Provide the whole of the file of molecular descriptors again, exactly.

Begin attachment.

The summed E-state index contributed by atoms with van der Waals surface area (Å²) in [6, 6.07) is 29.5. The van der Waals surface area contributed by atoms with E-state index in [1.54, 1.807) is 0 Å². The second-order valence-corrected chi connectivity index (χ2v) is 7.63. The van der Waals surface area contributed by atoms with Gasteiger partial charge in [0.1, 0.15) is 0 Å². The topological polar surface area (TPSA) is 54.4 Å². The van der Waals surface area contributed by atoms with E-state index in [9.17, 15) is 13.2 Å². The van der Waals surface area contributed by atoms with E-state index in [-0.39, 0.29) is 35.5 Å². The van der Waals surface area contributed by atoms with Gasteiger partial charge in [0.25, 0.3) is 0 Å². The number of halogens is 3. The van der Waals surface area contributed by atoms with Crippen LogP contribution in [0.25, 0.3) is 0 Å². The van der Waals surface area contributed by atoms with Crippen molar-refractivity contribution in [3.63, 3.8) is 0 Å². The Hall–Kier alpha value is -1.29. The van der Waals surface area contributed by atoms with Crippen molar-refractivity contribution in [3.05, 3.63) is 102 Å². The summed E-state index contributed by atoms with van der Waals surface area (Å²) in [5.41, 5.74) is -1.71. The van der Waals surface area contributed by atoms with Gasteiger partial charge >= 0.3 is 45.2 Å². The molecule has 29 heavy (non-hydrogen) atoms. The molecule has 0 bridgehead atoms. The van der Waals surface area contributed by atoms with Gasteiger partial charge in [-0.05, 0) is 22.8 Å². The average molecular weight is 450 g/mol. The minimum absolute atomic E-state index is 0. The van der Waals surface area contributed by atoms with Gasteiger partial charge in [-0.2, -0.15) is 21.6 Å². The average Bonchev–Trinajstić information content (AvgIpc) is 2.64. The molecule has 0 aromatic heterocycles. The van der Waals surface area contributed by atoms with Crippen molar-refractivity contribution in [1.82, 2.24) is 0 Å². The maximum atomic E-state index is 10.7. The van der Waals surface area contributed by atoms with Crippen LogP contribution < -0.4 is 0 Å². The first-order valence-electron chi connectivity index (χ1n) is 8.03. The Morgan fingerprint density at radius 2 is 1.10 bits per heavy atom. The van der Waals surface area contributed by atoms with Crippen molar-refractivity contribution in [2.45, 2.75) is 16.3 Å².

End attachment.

The summed E-state index contributed by atoms with van der Waals surface area (Å²) in [6, 6.07) is 29.5. The van der Waals surface area contributed by atoms with E-state index in [1.54, 1.807) is 0 Å². The second-order valence-corrected chi connectivity index (χ2v) is 7.63. The van der Waals surface area contributed by atoms with Gasteiger partial charge in [0.1, 0.15) is 0 Å². The topological polar surface area (TPSA) is 54.4 Å². The van der Waals surface area contributed by atoms with E-state index in [9.17, 15) is 13.2 Å². The van der Waals surface area contributed by atoms with E-state index in [-0.39, 0.29) is 35.5 Å². The van der Waals surface area contributed by atoms with Gasteiger partial charge in [0.25, 0.3) is 0 Å². The number of halogens is 3. The van der Waals surface area contributed by atoms with Crippen LogP contribution in [0.25, 0.3) is 0 Å². The van der Waals surface area contributed by atoms with Crippen molar-refractivity contribution in [3.63, 3.8) is 0 Å². The Hall–Kier alpha value is -1.29. The van der Waals surface area contributed by atoms with Crippen molar-refractivity contribution in [3.05, 3.63) is 102 Å². The summed E-state index contributed by atoms with van der Waals surface area (Å²) in [5.41, 5.74) is -1.71. The van der Waals surface area contributed by atoms with Gasteiger partial charge >= 0.3 is 45.2 Å². The molecule has 29 heavy (non-hydrogen) atoms. The molecule has 0 bridgehead atoms. The van der Waals surface area contributed by atoms with Gasteiger partial charge in [-0.05, 0) is 22.8 Å². The average molecular weight is 450 g/mol. The minimum absolute atomic E-state index is 0. The van der Waals surface area contributed by atoms with Gasteiger partial charge in [-0.2, -0.15) is 21.6 Å². The average Bonchev–Trinajstić information content (AvgIpc) is 2.64. The molecule has 0 aromatic heterocycles. The van der Waals surface area contributed by atoms with Crippen molar-refractivity contribution in [1.82, 2.24) is 0 Å². The maximum atomic E-state index is 10.7. The van der Waals surface area contributed by atoms with Crippen LogP contribution < -0.4 is 0 Å². The first-order valence-electron chi connectivity index (χ1n) is 8.03. The Morgan fingerprint density at radius 2 is 1.10 bits per heavy atom. The van der Waals surface area contributed by atoms with Crippen molar-refractivity contribution in [2.45, 2.75) is 16.3 Å².